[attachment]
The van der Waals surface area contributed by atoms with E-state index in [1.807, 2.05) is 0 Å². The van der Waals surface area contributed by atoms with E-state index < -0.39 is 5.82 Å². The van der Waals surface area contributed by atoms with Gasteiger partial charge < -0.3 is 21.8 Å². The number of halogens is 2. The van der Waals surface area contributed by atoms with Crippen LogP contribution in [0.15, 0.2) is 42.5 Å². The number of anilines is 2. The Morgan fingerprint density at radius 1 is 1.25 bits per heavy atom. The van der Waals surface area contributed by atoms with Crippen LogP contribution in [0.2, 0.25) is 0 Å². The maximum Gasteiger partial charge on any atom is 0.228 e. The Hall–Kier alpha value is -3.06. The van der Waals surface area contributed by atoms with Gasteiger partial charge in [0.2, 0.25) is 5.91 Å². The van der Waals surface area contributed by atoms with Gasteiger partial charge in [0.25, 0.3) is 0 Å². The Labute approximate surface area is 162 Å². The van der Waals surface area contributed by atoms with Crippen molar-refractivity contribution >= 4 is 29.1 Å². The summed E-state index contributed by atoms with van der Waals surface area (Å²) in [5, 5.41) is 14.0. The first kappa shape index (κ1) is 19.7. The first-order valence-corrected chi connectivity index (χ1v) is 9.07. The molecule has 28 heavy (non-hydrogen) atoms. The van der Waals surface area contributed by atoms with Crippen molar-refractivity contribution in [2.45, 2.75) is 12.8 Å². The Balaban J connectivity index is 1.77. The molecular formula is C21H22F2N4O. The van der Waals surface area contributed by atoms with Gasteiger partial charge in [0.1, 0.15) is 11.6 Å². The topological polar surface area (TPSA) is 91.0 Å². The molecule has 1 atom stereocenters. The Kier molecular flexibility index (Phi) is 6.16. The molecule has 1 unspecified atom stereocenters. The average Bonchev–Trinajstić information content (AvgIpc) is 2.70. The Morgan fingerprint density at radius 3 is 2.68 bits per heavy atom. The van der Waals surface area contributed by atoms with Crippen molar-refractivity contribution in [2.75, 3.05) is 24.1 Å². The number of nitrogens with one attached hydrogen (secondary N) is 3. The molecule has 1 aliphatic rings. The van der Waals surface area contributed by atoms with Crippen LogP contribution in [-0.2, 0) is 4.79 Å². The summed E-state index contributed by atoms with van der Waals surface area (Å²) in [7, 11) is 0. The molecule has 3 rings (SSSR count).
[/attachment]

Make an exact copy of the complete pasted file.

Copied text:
The van der Waals surface area contributed by atoms with E-state index in [1.807, 2.05) is 0 Å². The van der Waals surface area contributed by atoms with E-state index < -0.39 is 5.82 Å². The van der Waals surface area contributed by atoms with Gasteiger partial charge < -0.3 is 21.8 Å². The number of halogens is 2. The van der Waals surface area contributed by atoms with Crippen LogP contribution in [0.15, 0.2) is 42.5 Å². The number of anilines is 2. The Morgan fingerprint density at radius 1 is 1.25 bits per heavy atom. The van der Waals surface area contributed by atoms with Crippen LogP contribution in [0.2, 0.25) is 0 Å². The maximum Gasteiger partial charge on any atom is 0.228 e. The Hall–Kier alpha value is -3.06. The van der Waals surface area contributed by atoms with Gasteiger partial charge in [0.2, 0.25) is 5.91 Å². The van der Waals surface area contributed by atoms with Gasteiger partial charge in [0.25, 0.3) is 0 Å². The Labute approximate surface area is 162 Å². The van der Waals surface area contributed by atoms with Crippen molar-refractivity contribution >= 4 is 29.1 Å². The summed E-state index contributed by atoms with van der Waals surface area (Å²) in [5, 5.41) is 14.0. The first kappa shape index (κ1) is 19.7. The first-order valence-corrected chi connectivity index (χ1v) is 9.07. The molecule has 28 heavy (non-hydrogen) atoms. The van der Waals surface area contributed by atoms with Crippen molar-refractivity contribution in [2.45, 2.75) is 12.8 Å². The Balaban J connectivity index is 1.77. The molecular formula is C21H22F2N4O. The van der Waals surface area contributed by atoms with Gasteiger partial charge in [0.1, 0.15) is 11.6 Å². The topological polar surface area (TPSA) is 91.0 Å². The molecule has 1 atom stereocenters. The Kier molecular flexibility index (Phi) is 6.16. The molecule has 1 unspecified atom stereocenters. The average Bonchev–Trinajstić information content (AvgIpc) is 2.70. The Morgan fingerprint density at radius 3 is 2.68 bits per heavy atom. The van der Waals surface area contributed by atoms with Crippen molar-refractivity contribution in [2.75, 3.05) is 24.1 Å². The number of nitrogens with one attached hydrogen (secondary N) is 3. The molecule has 1 aliphatic rings. The van der Waals surface area contributed by atoms with Crippen LogP contribution in [-0.2, 0) is 4.79 Å². The summed E-state index contributed by atoms with van der Waals surface area (Å²) in [7, 11) is 0. The molecule has 3 rings (SSSR count).